The Hmyth Of The Hmong


[Peter Brimelow
writes:
OK, we


promised
to give our running Hmong joke a
hrest! But reader mail was decisively in favor
of it.]

We are always told that the
reason Hmong tribesmen are being resettled to the U.S.
is their service in a

secret CIA army
during the

Vietnam conflict
.

The army was so secret there is no
U.S. government information on who actually served in
it.

Indeed, the only person who knows
who really served in the

secret army
is the secret army`s leader, one

General Vang Pao.
He was recently in the news when
his son`s

McMansion
in St. Paul, Minn was firebombed during
ongoing

Hmong inter-clan violence.

OK, so we don`t really know who was
in the army. But can we get an idea of how many
were in the army? 

Ten thousand is the number most
often cited by experts.

But we`ve

resettled
no less than 130,000 Hmong refugees
in the U.S. (The community has since grown, according to
the last census to an estimated 186,000—and that`s
probably an undercount.) So have we fulfilled our
obligation to our secret allies?

Well…it turns out there are
still
some secret soldiers in need of rescue from a
refugee camp in Thailand. So this year the U.S. agreed
to move another

15,000 Hmong
to America under the

refugee program

Over 60% of this group was born
more than 10 years after the last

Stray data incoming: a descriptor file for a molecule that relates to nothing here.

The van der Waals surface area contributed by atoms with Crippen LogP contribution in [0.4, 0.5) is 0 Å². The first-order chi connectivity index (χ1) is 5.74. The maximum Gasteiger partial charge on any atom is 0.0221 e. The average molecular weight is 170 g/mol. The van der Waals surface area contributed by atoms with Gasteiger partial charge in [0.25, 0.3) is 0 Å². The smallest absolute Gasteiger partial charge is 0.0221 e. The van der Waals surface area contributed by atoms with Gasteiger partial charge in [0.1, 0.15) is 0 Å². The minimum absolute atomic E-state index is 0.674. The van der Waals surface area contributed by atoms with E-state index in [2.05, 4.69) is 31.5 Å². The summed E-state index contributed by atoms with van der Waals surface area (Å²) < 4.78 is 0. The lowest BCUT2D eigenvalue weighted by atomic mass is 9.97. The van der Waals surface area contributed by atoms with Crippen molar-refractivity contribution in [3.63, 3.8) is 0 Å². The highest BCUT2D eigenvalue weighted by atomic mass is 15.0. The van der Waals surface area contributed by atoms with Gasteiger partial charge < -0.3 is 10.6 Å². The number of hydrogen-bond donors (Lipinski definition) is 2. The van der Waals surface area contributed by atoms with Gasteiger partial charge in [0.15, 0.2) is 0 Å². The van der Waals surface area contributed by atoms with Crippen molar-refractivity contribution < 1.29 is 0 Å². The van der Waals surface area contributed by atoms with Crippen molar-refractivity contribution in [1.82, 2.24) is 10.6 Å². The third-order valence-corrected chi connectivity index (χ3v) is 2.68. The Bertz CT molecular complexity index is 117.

American left Vietnam.
Better to call them the grand
nephews and great grand children of the army vets.

In fact, only 1,900 of this latest
refugee group are over 45 years old. And that 1,900 is
about half female. Which leaves less than 1,000 who
could have served with the U.S. in any capacity during
the Vietnam War… possibly.

Of this 1,000 or so, a State
Department spokesman would only say that some of
these may have served.

So it`s very likely, but alas,
unverifiable, that only a few hundred of the 15,000 had
any relation to a secret army that fought with the U.S.
during the Vietnam War.

But at least we can say we have
done right by refugees in Southeast Asia before moving
on to other refugee crises in the Middle East and
Africa, right?

No. Sorry, all new refugee flows
will be in addition to current flows—not instead
of current flows.

According to

Arthur Dewey
, Assistant Secretary of State for
Population, Refugees and Migration, the bureau which

sets refugee policy
for the U.S., the

President
has a "steadfast commitment to a
vibrant,

diverse
and

secure
refugee resettlement program."
 

Speaking before the Senate
Judiciary Subcommittee on Immigration, Border Security
and Citizenship, Mr. Dewey—a Bush appointee!—said
his agency is set to "realize the President`s
commitment to grow the program—even in the

challenging environment
after 9/11." 

Using the good offices and
recommendations of the U.N. and federal government
contractors, his bureau will be "identifying other
populations in Southeast Asia in need of resettlement"
—along
with groups from virtually every corner of the globe.

During his September 21, 2004
report before the Subcommittee, Mr. Dewey explained that
last year the refugee program was

"at a
crossroads. We had two choices: limit the size and scope
of our program, allowing the program to wane; or mount
the most extensive and expensive rescue operation in the
history of the U.S. refugee admissions program.  Of
course we

chose the latter
."

Of course he chose more
refugees! 

The

Refugee Industry
will always choose

more refugees.

And this won`t be the last we hear
of

secret armies
 (and maybe black helicopters) to
justify it all either.


Thomas
Allen (
email
him) is a recovering refugee worker.